‘Eyes of my dead’ emerges out of the dark chants of the dead, a 22 piece choir providing the blood curdling backing that leads into the disturbingly placid track only for Steve to suddenly slam out a riff of such primal fury that it tears right across the surface of the song leaving you flattened by its sheer propulsive power. A schizophrenic, multi-faceted song, what makes both the song, and the band, stand out is the band’s ability to effortlessly move between styles which keeps even the album’s longest songs endlessly entertaining. The amusingly titled ‘nun with a gun’ is one of the album’s shorter songs at a mere six minutes. Powered by a molten guitar riff, it sounds like Megadeth being covered by High on fire with its furious rhythm and acid-gargle vocals whilst the chorus of “She’s a nun with a gun, hallelujah!” will surely bring a smile to the face even as you bang your head. The story continues with ‘the church’, a track that begins with a gruesome discovery and which proves to be a gloriously unhinged mix of neo-classical melodies, relentless soloing and Paul Bostaff’s merciless, deathly beats underpinning George’s furious delivery. Gloriously original, you’ll not hear another extreme band craft such a beguiling mix of hypnotic, brutal metal this year, and such is the scope of the music that it’s no surprise that elements of doom appear in the latter stages, or that a choir briefly sweetens the sound even as the riffs are at their most deadly. At nine minutes, ‘dead reckoning’ is the band at their most diverse as they are joined by Starship’s Phil Bennett on piano for an epic slab of grandiose metal. However, the song falls down a touch where George employs clean vocals that lack both control and power – on future ventures it would be worth considering employing a separate clean vocalist especially if the vocals, as they do here, have to compete with the tender ministrations of a choir. However, when the song hits a more brutal note the band return to form and the song overall is a success, but it is the weakest piece on the album. In contrast the rumbling riffs and throbbing bass of the title track sound like a summoning of pure evil and as George employs screams that tear straight from the heart of the abyss, the band indulge in their darkest passions, grinding out riffs that smoke and smoulder in the pale daylight. The album closes with another lengthy piece, ‘the sleep’, which opens with a richly textured synth part and then segues into ferocious death metal underpinned as ever by Damien Sisson’s richly rewarding bass work. It’s a fitting conclusion to both the album and the story and it leaves you gagging for more from this most inventive of extreme metal bands.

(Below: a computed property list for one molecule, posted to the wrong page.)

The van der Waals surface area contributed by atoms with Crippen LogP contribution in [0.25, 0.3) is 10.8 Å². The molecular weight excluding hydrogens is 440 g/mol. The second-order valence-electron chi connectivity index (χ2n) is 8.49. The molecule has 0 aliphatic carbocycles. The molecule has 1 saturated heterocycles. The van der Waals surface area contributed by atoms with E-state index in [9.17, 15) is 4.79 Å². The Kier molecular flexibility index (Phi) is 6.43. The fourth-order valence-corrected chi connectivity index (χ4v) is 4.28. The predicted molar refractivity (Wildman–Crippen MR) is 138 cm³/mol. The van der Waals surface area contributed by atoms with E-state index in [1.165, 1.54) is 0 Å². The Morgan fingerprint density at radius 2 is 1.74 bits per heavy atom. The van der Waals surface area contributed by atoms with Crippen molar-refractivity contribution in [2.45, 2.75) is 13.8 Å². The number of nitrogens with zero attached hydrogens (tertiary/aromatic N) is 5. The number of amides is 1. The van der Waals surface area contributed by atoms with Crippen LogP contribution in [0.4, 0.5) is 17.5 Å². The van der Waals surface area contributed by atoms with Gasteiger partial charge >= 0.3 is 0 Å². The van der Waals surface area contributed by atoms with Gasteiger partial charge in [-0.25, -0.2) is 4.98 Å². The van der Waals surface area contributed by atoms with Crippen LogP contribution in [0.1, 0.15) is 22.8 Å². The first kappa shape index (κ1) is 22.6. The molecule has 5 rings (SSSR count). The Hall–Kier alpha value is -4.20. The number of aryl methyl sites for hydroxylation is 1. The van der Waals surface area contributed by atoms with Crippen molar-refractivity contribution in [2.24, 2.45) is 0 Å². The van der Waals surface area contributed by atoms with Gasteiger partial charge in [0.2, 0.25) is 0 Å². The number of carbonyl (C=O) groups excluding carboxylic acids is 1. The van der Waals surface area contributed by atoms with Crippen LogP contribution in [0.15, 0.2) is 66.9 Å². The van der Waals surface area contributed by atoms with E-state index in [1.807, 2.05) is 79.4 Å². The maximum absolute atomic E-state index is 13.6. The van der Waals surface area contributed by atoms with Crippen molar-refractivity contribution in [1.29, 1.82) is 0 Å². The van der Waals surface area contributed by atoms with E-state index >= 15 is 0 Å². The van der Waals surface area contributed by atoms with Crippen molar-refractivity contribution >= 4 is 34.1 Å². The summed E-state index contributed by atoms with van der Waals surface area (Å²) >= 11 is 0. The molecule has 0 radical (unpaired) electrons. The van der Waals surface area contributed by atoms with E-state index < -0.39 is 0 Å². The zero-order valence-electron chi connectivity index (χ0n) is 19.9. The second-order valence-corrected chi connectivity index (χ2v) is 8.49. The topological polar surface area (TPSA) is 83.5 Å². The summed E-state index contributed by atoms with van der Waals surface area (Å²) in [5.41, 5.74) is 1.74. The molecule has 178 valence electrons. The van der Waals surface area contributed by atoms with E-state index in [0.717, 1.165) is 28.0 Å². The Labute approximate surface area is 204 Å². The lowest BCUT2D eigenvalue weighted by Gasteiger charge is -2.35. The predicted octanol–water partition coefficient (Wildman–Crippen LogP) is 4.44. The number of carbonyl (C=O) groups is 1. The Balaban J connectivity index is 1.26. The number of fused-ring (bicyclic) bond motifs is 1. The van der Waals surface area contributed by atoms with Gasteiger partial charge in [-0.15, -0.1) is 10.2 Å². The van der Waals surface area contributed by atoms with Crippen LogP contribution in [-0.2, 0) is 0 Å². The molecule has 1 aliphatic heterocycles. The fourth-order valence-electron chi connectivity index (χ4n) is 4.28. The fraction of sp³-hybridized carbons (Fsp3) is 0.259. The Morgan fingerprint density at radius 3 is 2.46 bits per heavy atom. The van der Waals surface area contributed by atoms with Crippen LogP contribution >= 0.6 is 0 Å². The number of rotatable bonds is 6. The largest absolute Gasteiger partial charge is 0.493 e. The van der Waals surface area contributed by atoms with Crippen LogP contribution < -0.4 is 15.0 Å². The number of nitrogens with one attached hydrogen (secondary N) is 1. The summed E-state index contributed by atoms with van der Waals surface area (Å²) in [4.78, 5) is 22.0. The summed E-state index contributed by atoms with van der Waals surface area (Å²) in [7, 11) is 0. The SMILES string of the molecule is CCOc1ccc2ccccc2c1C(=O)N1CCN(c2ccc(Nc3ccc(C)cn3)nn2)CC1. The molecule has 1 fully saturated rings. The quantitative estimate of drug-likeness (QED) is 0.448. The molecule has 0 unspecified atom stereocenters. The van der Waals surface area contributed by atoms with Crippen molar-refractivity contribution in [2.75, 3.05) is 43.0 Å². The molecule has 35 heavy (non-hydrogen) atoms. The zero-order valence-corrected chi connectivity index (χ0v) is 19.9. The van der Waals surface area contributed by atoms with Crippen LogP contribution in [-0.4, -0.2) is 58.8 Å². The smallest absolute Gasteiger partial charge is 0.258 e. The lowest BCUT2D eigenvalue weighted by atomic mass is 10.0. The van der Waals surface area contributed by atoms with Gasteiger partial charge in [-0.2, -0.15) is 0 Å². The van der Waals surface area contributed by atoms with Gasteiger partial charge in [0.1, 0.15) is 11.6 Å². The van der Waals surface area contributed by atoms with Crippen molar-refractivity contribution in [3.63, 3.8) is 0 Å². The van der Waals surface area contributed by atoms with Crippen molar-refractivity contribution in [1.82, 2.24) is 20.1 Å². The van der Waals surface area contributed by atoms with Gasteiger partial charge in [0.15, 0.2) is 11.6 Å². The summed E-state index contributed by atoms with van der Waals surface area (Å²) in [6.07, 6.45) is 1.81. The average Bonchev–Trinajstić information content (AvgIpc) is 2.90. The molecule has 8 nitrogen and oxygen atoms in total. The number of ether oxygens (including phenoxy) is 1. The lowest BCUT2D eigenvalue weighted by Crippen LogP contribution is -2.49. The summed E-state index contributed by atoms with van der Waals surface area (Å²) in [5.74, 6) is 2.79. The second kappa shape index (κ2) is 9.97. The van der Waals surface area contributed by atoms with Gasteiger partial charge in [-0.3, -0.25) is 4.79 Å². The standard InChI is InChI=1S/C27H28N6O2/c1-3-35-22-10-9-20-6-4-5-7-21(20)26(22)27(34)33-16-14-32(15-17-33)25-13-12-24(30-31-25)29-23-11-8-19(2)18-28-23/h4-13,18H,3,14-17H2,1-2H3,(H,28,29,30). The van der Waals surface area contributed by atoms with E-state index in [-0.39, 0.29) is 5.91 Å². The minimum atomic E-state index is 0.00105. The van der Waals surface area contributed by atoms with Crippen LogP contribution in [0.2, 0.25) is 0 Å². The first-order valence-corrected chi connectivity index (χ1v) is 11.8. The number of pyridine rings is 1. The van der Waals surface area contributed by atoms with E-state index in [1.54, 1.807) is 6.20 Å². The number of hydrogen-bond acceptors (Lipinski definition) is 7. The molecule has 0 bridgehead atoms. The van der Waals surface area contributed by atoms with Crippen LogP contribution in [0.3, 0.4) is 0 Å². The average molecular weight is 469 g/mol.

Overall From Hell more than deliver on the promise of the concept. The musicians involved were born to create this type of evil concept album, and it is their stunning musicianship that raises what could well have been a contrived mess to an art form. The art work, the cleverly constructed story and the excellent production are all perfect and the only slight criticism that I have for the album is that the clean vocals on ‘dead reckoning’ lack the power and range that they needed. Imagine someone like ICS Vortex performing the role, with his rich, clean voice, and you would have had the perfect song. This is, however, a minor point and overall you could not ask for a better, more ambitious or imaginative concept metal album. Extreme, brilliantly conceived and played, this is a rare gem that is more or less essential listen for fans of intelligent, brutal metal. ‘Ascent from hell’ is a stunning effort and worth far more than the not inconsiderable sum of its parts. Make sure you don’t miss out on this one.